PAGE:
Rep. Fortney "Pete" Stark (D-Calif.) last week asked HCFA to investigate Columbia/HCA Healthcare Corp. for what Stark called "questionable practices" and possible violations of the physician self-referral laws named after Stark. The Stark laws prohibit physicians from making a variety of Medicare and Medicaid referrals to entities in which they have a financial interest. In a letter to HCFA, Stark, the ranking Democrat on the House Ways and Means health subcommittee, asked HCFA to investigate Columbia's physician partnerships to see if they violate referral laws. Stark said he received a letter from an anonymous Oklahoma physician who was solicited by Columbia for a partnership arrangement at Columbia's Edmond (Okla.) Regional Medical Center. The physician said a Columbia official explained that if physicians invested $15,000 and increased utilization they would receive earnings of $10,000 a year and their investment would increase "to the $100,000 plus range." Columbia spokesman Jeffrey Prescott reacted to the allegation by saying, "We review our contracts with great vigor, and we are in compliance." He noted the federal self-referral laws have an exemption for hospital joint ventures. Columbia has such ventures, in which physicians own a 20% interest, in 10 markets.
The average total compensation of the chief executive officers of multihospital systems far exceeded that of the CEOs of system-affiliated hospitals or stand-alone hospitals, according to a report released late last week by the New York office of Ernst & Young and the Center for Healthcare Industry Performance Studies of Columbus, Ohio. The average total 1995 compensation for system CEOs was $324,200; for system-affiliated hospital executives, $210,200; and for stand-alone hospital executives, $185,300. The report is based on compensation data from 248 hospitals.
The U.S. Justice Department has determined a medical residency association restrained trade by issuing guidelines that governed the recruitment of residents. It filed a civil suit and proposed final judgment in federal court in Kansas City, Mo., against the Association of Family Practice Residency Directors to "stop the association from using `ethical' rules to restrict competition among its members." The association, which was formed in 1989 and has 427 members, is affiliated with the American Academy of Family Physicians in Kansas City. The complaint portrays the association as a cartel that used its guidelines to deprive residents of their economic rights. The association said it cooperated with the government investigation and that no fines or other penalties had been levied.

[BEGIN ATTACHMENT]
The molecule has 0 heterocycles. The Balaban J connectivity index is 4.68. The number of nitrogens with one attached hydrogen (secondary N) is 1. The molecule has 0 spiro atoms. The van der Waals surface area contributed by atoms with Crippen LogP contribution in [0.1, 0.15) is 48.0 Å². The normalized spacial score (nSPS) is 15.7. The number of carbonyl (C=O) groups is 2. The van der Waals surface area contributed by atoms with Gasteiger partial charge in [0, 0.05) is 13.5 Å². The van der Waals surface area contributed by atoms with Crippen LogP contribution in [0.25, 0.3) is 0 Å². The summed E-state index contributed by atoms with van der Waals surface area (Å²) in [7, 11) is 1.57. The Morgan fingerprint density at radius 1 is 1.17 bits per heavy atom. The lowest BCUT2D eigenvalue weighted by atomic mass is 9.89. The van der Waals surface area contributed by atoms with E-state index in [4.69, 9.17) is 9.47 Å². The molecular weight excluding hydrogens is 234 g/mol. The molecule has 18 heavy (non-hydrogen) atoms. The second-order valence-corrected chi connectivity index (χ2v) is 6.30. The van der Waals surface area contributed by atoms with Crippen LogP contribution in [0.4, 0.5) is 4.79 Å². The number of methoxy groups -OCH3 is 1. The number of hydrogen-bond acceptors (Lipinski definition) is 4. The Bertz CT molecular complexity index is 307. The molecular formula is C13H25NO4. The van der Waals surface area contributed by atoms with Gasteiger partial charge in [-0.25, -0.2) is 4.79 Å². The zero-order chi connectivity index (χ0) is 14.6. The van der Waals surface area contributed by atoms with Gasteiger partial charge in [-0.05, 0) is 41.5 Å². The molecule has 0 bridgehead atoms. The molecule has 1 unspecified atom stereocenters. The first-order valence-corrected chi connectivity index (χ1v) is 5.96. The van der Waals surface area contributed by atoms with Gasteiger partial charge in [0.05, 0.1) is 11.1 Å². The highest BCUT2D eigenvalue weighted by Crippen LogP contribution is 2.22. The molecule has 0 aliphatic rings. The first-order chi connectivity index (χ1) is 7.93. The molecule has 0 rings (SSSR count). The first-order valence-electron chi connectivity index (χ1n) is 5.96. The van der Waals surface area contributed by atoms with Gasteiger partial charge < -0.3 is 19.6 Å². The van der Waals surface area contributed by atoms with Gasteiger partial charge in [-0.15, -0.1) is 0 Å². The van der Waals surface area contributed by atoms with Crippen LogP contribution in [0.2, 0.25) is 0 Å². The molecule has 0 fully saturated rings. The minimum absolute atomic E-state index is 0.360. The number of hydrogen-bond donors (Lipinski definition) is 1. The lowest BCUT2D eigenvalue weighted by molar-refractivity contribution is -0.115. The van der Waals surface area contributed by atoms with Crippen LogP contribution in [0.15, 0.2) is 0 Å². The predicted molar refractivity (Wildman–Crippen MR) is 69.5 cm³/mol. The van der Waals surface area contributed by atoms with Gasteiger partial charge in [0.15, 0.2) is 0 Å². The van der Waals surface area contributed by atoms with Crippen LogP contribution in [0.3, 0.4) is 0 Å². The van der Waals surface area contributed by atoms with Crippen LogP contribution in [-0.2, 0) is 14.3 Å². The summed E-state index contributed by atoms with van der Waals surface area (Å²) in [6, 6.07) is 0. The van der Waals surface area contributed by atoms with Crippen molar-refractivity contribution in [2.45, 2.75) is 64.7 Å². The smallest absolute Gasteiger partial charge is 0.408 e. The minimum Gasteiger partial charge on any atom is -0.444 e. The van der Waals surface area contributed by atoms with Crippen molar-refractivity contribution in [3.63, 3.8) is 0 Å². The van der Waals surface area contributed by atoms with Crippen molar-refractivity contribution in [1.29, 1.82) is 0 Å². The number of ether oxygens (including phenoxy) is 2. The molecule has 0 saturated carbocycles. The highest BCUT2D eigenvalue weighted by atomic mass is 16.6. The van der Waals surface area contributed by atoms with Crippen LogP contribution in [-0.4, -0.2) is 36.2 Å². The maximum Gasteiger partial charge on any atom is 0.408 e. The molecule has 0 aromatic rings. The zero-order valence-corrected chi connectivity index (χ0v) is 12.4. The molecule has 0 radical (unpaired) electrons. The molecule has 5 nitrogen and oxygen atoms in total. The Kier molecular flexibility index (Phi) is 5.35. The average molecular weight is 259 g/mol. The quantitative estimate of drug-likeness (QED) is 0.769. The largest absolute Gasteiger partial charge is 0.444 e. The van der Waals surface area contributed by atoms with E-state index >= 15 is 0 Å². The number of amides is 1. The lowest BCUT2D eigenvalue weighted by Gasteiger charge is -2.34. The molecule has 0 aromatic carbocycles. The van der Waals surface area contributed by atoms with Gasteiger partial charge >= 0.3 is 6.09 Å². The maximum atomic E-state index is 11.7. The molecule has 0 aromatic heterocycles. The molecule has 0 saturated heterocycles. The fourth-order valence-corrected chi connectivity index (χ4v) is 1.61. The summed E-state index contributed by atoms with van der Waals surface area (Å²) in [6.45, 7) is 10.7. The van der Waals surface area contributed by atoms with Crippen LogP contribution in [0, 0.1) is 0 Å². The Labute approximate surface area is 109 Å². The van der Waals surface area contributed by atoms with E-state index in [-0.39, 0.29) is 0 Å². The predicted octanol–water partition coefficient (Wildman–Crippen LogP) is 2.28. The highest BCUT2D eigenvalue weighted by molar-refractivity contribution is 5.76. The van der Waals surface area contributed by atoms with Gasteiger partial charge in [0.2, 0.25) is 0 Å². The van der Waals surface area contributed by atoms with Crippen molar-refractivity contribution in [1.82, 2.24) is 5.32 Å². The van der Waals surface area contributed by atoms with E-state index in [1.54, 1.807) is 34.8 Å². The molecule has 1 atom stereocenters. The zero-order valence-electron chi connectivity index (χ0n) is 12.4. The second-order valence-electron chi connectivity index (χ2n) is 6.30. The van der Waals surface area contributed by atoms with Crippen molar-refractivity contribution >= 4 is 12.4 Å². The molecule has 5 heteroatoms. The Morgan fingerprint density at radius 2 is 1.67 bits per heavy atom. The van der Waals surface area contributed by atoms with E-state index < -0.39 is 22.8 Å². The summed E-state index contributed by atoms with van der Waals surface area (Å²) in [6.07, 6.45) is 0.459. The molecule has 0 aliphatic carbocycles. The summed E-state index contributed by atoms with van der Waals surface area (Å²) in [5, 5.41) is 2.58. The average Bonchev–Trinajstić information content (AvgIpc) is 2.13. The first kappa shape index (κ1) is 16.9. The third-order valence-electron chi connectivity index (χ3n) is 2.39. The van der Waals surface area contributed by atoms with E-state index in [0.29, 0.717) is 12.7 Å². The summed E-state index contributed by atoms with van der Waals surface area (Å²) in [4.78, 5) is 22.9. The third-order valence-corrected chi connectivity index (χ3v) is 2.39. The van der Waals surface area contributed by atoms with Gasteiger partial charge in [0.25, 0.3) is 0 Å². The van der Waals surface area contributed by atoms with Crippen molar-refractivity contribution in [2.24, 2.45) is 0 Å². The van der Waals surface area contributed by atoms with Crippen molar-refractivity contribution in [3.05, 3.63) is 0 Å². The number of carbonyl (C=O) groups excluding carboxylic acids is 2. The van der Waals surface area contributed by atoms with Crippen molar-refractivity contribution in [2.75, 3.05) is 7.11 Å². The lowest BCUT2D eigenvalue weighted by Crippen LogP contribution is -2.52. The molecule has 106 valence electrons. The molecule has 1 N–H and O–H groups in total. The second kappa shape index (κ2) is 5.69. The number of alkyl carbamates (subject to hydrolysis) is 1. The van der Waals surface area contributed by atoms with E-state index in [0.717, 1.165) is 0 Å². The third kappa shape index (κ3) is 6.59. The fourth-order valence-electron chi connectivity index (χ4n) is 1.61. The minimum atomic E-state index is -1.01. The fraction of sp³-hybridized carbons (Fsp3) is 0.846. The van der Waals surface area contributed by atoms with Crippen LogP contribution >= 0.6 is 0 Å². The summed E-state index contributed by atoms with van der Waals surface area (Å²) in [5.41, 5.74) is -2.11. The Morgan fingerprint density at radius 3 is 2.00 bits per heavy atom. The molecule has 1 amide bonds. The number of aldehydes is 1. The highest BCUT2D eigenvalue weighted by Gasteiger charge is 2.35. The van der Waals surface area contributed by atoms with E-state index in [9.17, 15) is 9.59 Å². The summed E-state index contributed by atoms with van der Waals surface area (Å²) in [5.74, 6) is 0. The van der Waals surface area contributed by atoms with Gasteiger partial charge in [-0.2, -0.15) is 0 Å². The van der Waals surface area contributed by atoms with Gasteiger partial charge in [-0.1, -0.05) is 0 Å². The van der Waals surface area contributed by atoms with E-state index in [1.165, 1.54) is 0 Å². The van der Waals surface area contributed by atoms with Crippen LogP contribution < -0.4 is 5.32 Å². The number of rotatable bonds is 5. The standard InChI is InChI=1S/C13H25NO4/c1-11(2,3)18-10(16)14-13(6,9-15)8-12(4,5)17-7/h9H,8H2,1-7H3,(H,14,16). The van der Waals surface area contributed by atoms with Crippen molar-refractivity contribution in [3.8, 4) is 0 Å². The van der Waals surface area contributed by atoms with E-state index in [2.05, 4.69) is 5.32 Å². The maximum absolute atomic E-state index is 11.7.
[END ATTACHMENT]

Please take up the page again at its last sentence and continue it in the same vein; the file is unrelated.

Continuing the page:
A federal judge has dismissed a lawsuit brought by a group of anesthesiologists who contended that Aetna Health Plans of New York violated antitrust law by coercing physicians to join the HMO (Aug. 28, 1995, p. 22). In a press release announcing the decision, Aetna said U.S. District Judge Denise Cote in New York found that the providers had no legal basis to bring the action. Aetna said the decision establishes its right to set standards for its providers. Also last week, U.S. District Judge Denis R. Hurley in Hauppauge, N.Y., refused to block Aetna from terminating physicians who balked at switching to a capitation payment system. "This decision is a terrible blow for parents whose children suffer from serious illness and are covered by HMOs," said Mara Maltz, the plaintiff in the case. Maltz's two children, who suffer from Crohn's disease, are being treated by a physician who declined to accept Aetna's capitation arrangement (Jan. 8, p. 22).
Detroit-based Michigan Health Care Corp. has accepted the resignation of its president and chief executive officer, Charles E. Housley. Housley, who has been at the helm since 1990, decided to move on to other opportunities, a hospital spokeswoman said. Until a permanent replacement is found, responsibility for operations will be assumed by Bernard O'Neil, vice president at Brentwood, Tenn.-based Quorum Health Resources. O'Neil has worked at Michigan Health Care for more than a year as a consultant. The not-for-profit system has been working to extricate itself from Chapter 11 bankruptcy since it sought such protection in March 1995. Michigan Health Care said it expects a reorganization plan to be approved this year. The system includes 240-bed Michigan Hospital and Medical Center and 140-bed Aurora Hospital for Children, a psychiatric facility in Detroit. Last fall, it announced the closure of its 70-bed psychiatric facility, Montgomery Hospital in Westland, and three walk-in clinics.
The Department of Veterans Affairs healthcare system's fiscal 1997 budget would be $17 billion, equal to the Clinton administration's budget request, under legislation that has cleared a House Appropriations Committee panel. That would represent a $444 million increase over fiscal 1996 funding. The committee's VA panel also approved a $229.2 million budget for major construction projects-$28 million less than the VA requested but $93 million more than fiscal 1996-for fiscal 1997, which begins Oct. 1.